Microstructure And Texture Of Meat Emulsions Supplemented With Plant Proteins, Allan T. Paulson, Marvin A. Tung Jan 1989

Microstructure And Texture Of Meat Emulsions Supplemented With Plant Proteins, Allan T. Paulson, Marvin A. Tung

Food Structure

A model meat emulsion system was used to evaluate the effects of cooking time and temperature on texture, microstructure and cook stability of meat emulsions containing soy or canola protein isolate. The plant proteins were incorporated either dry or rehydrated at replacement levels of 33.3% and 66.7% of the meat protein, and the emulsions were cooked at 70 or 95 C tor 25 or 50 min. Texture of the cooked emulsions was assessed by an instrumental texture profile analysis (TPA) using an lnstron tester . Analysis of TPA and stability data revealed several complex Interactions between experimental variables; however ...


The Effect Of Chloride Salts On The Texture, Microstructure And Stability Of Meat Batters, A. Gordon, S. Barbut Jan 1989

The Effect Of Chloride Salts On The Texture, Microstructure And Stability Of Meat Batters, A. Gordon, S. Barbut

Food Structure

The stability, texture and microstructure of six mechanically deboned chicken meat bat.ters prepared with NaCL (1.25 and 2.5%) and replacement of the 2. 5 NaCl with HgC12 , CaC12 , KCl and LiCl based on isoionic strength were examined . The uncooked HgCL2 batter showed the poorest fat binding, The monovalent chloride salts produced stable cooked batters, whereas both divalent salts did not, CaC12 produced a more unstable batter than MgC1 2 High correlation was found between water and fat loss and total cookout losses from cooked batters. Texture was significantly affected by the type of chloride salt used. The ...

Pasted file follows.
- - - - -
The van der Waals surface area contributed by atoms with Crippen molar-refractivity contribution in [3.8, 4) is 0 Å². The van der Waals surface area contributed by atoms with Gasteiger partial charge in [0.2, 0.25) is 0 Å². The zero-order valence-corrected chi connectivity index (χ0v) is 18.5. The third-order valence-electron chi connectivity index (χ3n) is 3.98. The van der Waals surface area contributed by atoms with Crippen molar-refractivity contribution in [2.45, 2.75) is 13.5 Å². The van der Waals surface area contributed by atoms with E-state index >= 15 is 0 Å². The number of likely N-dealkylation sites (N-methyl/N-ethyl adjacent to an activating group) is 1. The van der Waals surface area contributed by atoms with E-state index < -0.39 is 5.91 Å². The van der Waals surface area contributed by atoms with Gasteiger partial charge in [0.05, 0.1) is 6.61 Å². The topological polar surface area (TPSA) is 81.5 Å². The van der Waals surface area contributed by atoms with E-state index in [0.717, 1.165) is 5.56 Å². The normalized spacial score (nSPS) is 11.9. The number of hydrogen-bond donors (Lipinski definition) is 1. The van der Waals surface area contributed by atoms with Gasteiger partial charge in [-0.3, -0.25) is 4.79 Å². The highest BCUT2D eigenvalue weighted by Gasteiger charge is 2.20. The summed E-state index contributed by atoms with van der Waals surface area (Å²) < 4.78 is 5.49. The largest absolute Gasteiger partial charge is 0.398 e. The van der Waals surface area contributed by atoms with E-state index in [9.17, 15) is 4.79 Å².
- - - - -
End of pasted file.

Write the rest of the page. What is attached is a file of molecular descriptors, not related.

Functional And Microstructural Effects Of Fillers In Comminuted Meat Products, Frederick W. Comer, Paula Allan-Wojtas Jan 1988

Functional And Microstructural Effects Of Fillers In Comminuted Meat Products, Frederick W. Comer, Paula Allan-Wojtas

Food Structure

Fillers are used in comminuted meat products such as wieners to increase yield, improve stability, and modify textural properties. Light microscopy, scanning electron microscopy and transmission electron microscopy show that comminutred meat products are mechanical mixtures in which the microstructural features of starch and insoluble protein ingredients are largely retained. The water absorption and gelation properties of these ingredients contribute to the stability and textural firmness. Soluble proteins may improve stability through emulsion formation but the role of emulsion formation i s clearly secondary to that of gelation. The characteristic springy gel structure of wieners is determined by the gelation ...